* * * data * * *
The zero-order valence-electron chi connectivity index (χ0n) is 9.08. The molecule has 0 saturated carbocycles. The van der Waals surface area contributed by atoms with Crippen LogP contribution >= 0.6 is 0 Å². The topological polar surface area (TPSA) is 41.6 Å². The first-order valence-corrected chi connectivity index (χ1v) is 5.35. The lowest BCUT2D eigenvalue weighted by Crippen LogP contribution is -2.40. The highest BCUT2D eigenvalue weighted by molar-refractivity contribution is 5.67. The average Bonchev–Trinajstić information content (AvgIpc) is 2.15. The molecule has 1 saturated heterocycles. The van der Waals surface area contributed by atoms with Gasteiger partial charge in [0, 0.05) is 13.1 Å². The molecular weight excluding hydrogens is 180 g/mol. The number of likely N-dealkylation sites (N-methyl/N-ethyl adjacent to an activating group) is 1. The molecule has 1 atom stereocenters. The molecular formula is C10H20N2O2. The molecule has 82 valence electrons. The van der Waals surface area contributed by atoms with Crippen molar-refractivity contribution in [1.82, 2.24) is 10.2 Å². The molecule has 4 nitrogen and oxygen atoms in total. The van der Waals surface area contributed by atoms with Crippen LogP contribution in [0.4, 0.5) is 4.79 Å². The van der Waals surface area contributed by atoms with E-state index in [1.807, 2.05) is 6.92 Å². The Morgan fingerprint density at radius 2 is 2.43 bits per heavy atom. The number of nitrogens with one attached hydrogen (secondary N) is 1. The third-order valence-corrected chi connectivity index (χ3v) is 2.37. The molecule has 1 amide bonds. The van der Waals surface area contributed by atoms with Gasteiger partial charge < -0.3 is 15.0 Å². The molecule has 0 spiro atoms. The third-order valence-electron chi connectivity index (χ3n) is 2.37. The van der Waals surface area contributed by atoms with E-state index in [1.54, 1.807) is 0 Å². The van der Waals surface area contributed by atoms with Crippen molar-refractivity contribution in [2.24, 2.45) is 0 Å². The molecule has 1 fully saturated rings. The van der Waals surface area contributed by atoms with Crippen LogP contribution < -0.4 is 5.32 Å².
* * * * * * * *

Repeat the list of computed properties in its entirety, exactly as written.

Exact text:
The zero-order valence-electron chi connectivity index (χ0n) is 9.08. The molecule has 0 saturated carbocycles. The van der Waals surface area contributed by atoms with Crippen LogP contribution >= 0.6 is 0 Å². The topological polar surface area (TPSA) is 41.6 Å². The first-order valence-corrected chi connectivity index (χ1v) is 5.35. The lowest BCUT2D eigenvalue weighted by Crippen LogP contribution is -2.40. The highest BCUT2D eigenvalue weighted by molar-refractivity contribution is 5.67. The average Bonchev–Trinajstić information content (AvgIpc) is 2.15. The molecule has 1 saturated heterocycles. The van der Waals surface area contributed by atoms with Gasteiger partial charge in [0, 0.05) is 13.1 Å². The molecular weight excluding hydrogens is 180 g/mol. The number of likely N-dealkylation sites (N-methyl/N-ethyl adjacent to an activating group) is 1. The molecule has 1 atom stereocenters. The molecular formula is C10H20N2O2. The molecule has 82 valence electrons. The van der Waals surface area contributed by atoms with Crippen molar-refractivity contribution in [1.82, 2.24) is 10.2 Å². The molecule has 4 nitrogen and oxygen atoms in total. The van der Waals surface area contributed by atoms with Crippen LogP contribution in [0.4, 0.5) is 4.79 Å². The van der Waals surface area contributed by atoms with E-state index in [1.807, 2.05) is 6.92 Å². The Morgan fingerprint density at radius 2 is 2.43 bits per heavy atom. The number of nitrogens with one attached hydrogen (secondary N) is 1. The third-order valence-corrected chi connectivity index (χ3v) is 2.37. The molecule has 1 amide bonds. The van der Waals surface area contributed by atoms with Gasteiger partial charge < -0.3 is 15.0 Å². The molecule has 0 spiro atoms. The third-order valence-electron chi connectivity index (χ3n) is 2.37. The van der Waals surface area contributed by atoms with E-state index in [1.54, 1.807) is 0 Å². The van der Waals surface area contributed by atoms with Crippen molar-refractivity contribution in [2.24, 2.45) is 0 Å². The molecule has 1 fully saturated rings. The van der Waals surface area contributed by atoms with Crippen LogP contribution < -0.4 is 5.32 Å².